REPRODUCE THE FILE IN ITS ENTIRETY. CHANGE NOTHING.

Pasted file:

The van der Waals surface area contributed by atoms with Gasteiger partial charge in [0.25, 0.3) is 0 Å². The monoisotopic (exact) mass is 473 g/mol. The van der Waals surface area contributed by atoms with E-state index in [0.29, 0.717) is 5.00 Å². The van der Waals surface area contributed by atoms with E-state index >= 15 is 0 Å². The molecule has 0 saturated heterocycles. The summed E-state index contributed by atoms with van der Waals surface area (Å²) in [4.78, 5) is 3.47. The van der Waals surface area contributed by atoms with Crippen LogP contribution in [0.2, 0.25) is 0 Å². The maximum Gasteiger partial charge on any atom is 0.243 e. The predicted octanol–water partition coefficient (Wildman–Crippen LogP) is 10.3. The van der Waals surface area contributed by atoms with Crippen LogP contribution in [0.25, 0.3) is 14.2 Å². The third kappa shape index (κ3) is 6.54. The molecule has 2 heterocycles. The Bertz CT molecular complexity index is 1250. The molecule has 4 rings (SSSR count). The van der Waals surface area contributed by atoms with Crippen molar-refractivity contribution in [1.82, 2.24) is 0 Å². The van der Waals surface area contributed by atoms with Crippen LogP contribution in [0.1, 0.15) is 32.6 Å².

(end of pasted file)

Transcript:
The van der Waals surface area contributed by atoms with Gasteiger partial charge in [0.25, 0.3) is 0 Å². The monoisotopic (exact) mass is 473 g/mol. The van der Waals surface area contributed by atoms with E-state index in [0.29, 0.717) is 5.00 Å². The van der Waals surface area contributed by atoms with E-state index >= 15 is 0 Å². The molecule has 0 saturated heterocycles. The summed E-state index contributed by atoms with van der Waals surface area (Å²) in [4.78, 5) is 3.47. The van der Waals surface area contributed by atoms with Crippen LogP contribution in [0.2, 0.25) is 0 Å². The maximum Gasteiger partial charge on any atom is 0.243 e. The predicted octanol–water partition coefficient (Wildman–Crippen LogP) is 10.3. The van der Waals surface area contributed by atoms with Crippen LogP contribution in [0.25, 0.3) is 14.2 Å². The third kappa shape index (κ3) is 6.54. The molecule has 2 heterocycles. The Bertz CT molecular complexity index is 1250. The molecule has 4 rings (SSSR count). The van der Waals surface area contributed by atoms with Crippen molar-refractivity contribution in [1.82, 2.24) is 0 Å². The van der Waals surface area contributed by atoms with Crippen LogP contribution in [0.1, 0.15) is 32.6 Å².